The return of Matt Kemp‘s power has been one of the most fun stories of the second half of the season. After hitting just six home runs in 2013 and eight before this year’s all-star break, Kemp has added 16 more. His 24 home runs in 2014 are the most he’s hit since his 2011 should-have-been-MVP campaign. His offense still wasn’t bad before the recent hot streak, and we’ve talked about some of the changes which has led to the success previously. Yesterday, Jeff Sullivan of Fangraphs wrote on how pitchers are responding, by throwing Kemp fewer fastballs near the zone. So far, that hasn’t mattered.
During a quiet series, I figured it would be good to dig into Kemp’s power data a bit, using Bill Petti’s fantastic interactive spray chart tool. Below is a graph of Kemp’s fly ball distances in the years 2011 through 2014 (as well as first and second half splits for this year). The distances are broken down into left of center and right of center so we can track how Kemp’s power has changed to the pull side and opposite field side.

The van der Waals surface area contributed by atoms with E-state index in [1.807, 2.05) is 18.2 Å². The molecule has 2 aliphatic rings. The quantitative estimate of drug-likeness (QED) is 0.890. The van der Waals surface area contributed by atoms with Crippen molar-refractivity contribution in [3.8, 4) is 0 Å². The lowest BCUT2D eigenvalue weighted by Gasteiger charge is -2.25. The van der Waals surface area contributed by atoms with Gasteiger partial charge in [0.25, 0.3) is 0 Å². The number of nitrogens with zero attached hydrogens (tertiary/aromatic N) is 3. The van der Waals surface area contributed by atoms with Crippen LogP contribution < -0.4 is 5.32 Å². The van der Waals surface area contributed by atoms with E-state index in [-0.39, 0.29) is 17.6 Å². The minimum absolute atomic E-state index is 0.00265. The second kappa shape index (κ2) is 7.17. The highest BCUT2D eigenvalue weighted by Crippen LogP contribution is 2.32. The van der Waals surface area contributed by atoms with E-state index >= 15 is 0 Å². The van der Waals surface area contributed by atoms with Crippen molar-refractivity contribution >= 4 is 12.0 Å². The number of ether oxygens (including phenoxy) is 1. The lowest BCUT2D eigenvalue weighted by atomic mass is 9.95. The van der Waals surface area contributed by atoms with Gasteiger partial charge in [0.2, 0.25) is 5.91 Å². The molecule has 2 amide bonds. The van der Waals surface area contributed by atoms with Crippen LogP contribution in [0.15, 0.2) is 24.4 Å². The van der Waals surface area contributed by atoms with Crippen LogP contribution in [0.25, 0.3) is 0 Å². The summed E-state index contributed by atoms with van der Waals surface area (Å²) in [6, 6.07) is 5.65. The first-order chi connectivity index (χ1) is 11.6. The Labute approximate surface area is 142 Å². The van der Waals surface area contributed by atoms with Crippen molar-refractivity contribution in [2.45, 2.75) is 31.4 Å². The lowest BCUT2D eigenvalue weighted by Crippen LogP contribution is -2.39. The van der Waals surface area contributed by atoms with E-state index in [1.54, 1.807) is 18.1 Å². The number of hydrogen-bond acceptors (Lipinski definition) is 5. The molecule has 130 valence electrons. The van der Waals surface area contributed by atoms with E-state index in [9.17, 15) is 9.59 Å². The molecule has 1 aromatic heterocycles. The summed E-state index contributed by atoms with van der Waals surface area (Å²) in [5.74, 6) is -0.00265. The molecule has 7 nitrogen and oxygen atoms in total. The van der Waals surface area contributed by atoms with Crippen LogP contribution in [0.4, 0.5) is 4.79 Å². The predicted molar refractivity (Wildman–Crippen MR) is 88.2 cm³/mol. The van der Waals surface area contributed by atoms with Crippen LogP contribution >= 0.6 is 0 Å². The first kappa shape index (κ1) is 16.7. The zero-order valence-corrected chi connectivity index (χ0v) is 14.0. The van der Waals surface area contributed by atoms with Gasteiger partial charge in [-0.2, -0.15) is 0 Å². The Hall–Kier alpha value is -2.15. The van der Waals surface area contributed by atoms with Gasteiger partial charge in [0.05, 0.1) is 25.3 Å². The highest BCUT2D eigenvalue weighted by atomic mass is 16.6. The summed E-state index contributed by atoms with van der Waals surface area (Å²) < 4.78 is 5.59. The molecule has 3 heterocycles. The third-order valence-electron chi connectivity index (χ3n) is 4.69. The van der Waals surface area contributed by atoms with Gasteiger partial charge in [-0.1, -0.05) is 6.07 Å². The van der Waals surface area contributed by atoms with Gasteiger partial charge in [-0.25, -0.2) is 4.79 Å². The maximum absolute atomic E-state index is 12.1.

In 2011, Kemp averaged 326.9 feet to his pull side and 289 feet to the opposite field. He lost a bit of pull power but gained opposite field power in 2012, fueled mostly by his torrid start that season. 2013 was significantly down in both areas including a 30 foot loss in opposite field power. There’s that shoulder injury, probably. This season has seen a rebound. His full season pull power is just three feet shy of where it was in 2011, including a huge jump after the all-star break. His opposite field power has increased since the all-star break as well, with the full season average about seven feet short of where it was in 2011. In the tiny sample since the all-star break (seriously, look at those huge confidence intervals), Kemp has been hitting the ball at nearly the same level as when he hit 39 home runs in one season.
The confidence intervals are large, since the samples are relatively small. Still, it’s refreshing to see. Kemp has found some of his former power, which will make him extremely dangerous in the playoffs and beyond.